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Drilling into a downturn

USDA economists gave more details of the department's recent forecasts for lower farm income Thursday at the Agricultural Outlook Forum in Arlington, Virginia.

A drop in cash receipts is the main reason for a 26% decline in net farm income to $95.8 billion this year and a 21% drop in net cash income, said Kevin Patrick, an economist with the Economic Research Service. A $26 billion fall in cash receipts and $5 billion less in farm program payments is only partially offset by a $3.9 billion drop in production costs.

Yet, those income projections would still be relatively high, he added. Net farm income would be the seventh highest since 1970, when adjusted for inflation. Net cash income would be the ninth highest.

In the short run, USDA commodity programs aren't going to be a windfall as farms adjust to lower income. The 2014 Farm Bill ends direct payments for this year, while any payments from its new programs, either target price or revenue, won't be received until 2015.

"In real terms, government payments in 2014 are the lowest level since 1981," he said.

But when those programs kick in next year, they'll help put a floor on farm income.

"You could be looking at support rates approaching $90 an acre," said Purdue University economist Brent Gloy, who based that assumption on a 200-bushel corn yield farm in Indiana that enrolls in the Agriculture Risk Coverage program, which currently appears to offer a revenue guarantee tied to $5.30-per-bushel corn prices in the Olympic average of the last five years. Gloy said his calculation is just a back-of-the-napkin estimate and more accurate estimates will be made later by economists at USDA and elsewhere.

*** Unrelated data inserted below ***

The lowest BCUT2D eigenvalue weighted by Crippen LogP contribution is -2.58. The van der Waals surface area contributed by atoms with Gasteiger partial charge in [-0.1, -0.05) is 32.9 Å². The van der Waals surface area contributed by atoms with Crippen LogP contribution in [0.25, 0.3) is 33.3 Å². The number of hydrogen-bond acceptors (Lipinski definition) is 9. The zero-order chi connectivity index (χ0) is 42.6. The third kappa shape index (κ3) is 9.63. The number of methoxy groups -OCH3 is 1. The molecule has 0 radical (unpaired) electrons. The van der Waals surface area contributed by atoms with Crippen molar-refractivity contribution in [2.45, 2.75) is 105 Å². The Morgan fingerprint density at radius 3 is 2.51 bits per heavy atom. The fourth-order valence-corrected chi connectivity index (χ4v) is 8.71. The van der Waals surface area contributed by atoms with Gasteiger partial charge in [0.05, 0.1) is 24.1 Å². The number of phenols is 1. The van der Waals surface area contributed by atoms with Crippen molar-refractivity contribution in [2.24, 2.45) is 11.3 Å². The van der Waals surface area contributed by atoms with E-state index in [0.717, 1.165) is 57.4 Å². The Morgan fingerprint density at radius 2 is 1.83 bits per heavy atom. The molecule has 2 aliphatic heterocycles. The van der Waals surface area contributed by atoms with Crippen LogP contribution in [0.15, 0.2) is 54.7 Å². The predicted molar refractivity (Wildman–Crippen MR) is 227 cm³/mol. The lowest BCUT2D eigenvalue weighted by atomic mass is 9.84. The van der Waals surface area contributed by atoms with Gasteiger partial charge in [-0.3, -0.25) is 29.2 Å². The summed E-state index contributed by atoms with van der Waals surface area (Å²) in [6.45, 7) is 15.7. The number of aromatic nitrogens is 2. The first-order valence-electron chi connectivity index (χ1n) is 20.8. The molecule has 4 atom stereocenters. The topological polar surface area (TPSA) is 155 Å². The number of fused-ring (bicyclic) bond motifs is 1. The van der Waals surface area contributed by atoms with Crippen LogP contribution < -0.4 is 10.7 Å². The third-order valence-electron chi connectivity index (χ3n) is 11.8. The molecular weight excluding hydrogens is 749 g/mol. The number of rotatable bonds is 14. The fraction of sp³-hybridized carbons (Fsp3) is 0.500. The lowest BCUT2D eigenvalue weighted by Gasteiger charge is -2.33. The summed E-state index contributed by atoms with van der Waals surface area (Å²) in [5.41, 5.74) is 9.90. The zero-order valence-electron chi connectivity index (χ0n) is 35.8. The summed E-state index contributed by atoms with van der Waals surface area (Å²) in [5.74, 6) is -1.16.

"We have an idea where the downside is, and I don't think we had that until we got this [farm] bill," he said.

Gloy said that agriculture faces some years with headwinds that likely will include lower commodity prices and margins.

"The growth from biofuels is likely over," he said.

"The emerging markets have been the other key part of the demand story," he said, and mentioned Turkey, where its central bank recently raised interest rates. It's among the so-called Fragile Five nations that attracted investment during the recession in the U.S. and Europe that appear to be faltering as those economies start to recover. The other four are Brazil, India, Indonesia, and South Africa.

The recent increase in global crop production isn't likely to go away, he said. And in the U.S., the technology that farmers have purchased to increase yields, such as tile and center pivots, won't disappear either.

Yet, for most farmers, Gloy sees the next few years as "a few hiccups on the way."

"Farmers will figure out how to get through this and prosper over a long period of time," he said.

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